Machar “directed his forces” to commit ethnic killings in Bentiu, Information Minister Michael Makuei Lueth told reporters today in the national capital, Juba. The United Nations on April 21 said rebels killed hundreds of civilians sheltering in the town of Bentiu after determining their ethnicity or nationality.
“The government condemns in the strongest terms these barbaric attacks,” Lueth said. “What happened in Bentiu was worse than a war crime.” Rebel spokesman Lul Ruai Koang has denied his group’s forces targeted civilians.
The conflict in the world’s newest nation, between factions loyal to President Salva Kiir and his former deputy Machar, erupted in December and has left thousands of people dead and driven a million from their homes, according to the UN.
Rebels have also attacked locations in Upper Nile, the only state still pumping crude after four months of conflict, Lueth said. “They have attempted to attack the oil fields and we’re giving them a hot pursuit,” he said.
South Sudan’s oil output has fallen by about a third to 160,000 barrels per day since fighting erupted on Dec. 15, according to the Petroleum Ministry. Machar has vowed to seize oil fields in Upper Nile to starve the military of revenue.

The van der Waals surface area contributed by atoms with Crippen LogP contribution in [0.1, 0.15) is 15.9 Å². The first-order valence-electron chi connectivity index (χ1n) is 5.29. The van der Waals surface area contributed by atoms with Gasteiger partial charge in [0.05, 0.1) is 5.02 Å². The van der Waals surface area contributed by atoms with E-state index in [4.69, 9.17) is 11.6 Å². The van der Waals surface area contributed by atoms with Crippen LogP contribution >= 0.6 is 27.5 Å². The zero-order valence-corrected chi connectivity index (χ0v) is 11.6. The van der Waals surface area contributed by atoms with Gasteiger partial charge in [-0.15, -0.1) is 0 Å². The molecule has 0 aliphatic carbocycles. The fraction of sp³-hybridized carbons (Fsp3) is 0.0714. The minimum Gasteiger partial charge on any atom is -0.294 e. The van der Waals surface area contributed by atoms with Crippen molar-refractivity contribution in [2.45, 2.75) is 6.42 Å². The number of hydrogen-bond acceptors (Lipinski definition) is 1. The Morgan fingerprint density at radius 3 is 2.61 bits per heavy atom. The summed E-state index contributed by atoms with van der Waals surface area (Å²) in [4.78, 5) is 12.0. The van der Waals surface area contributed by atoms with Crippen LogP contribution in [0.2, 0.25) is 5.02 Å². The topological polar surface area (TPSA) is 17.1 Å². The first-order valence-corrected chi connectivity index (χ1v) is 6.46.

Upper Nile produces Dar Blend, a low-sulfur crude that is prized by Japanese buyers as a cleaner-burning fuel for power plants. China National Petroleum Corp., India’s Oil & Natural Gas Corp. (ONGC) and Petroliam Nasional Bhd., the main producers of South Sudan’s oil, evacuated employees from the country because of the violence.
South Sudan’s government is still committed to peace talks to end the rebellion even as fighting continues, Lueth said. Negotiations are due to resume on April 28, the East African bloc mediating the talks said yesterday.
“The government will never waver in any way in the pursuit of peace,” Lueth said. “We will continue to negotiate with the rebels until they come to their senses.”
To contact the reporter on this story: Mading Ngor in Juba at email@example.com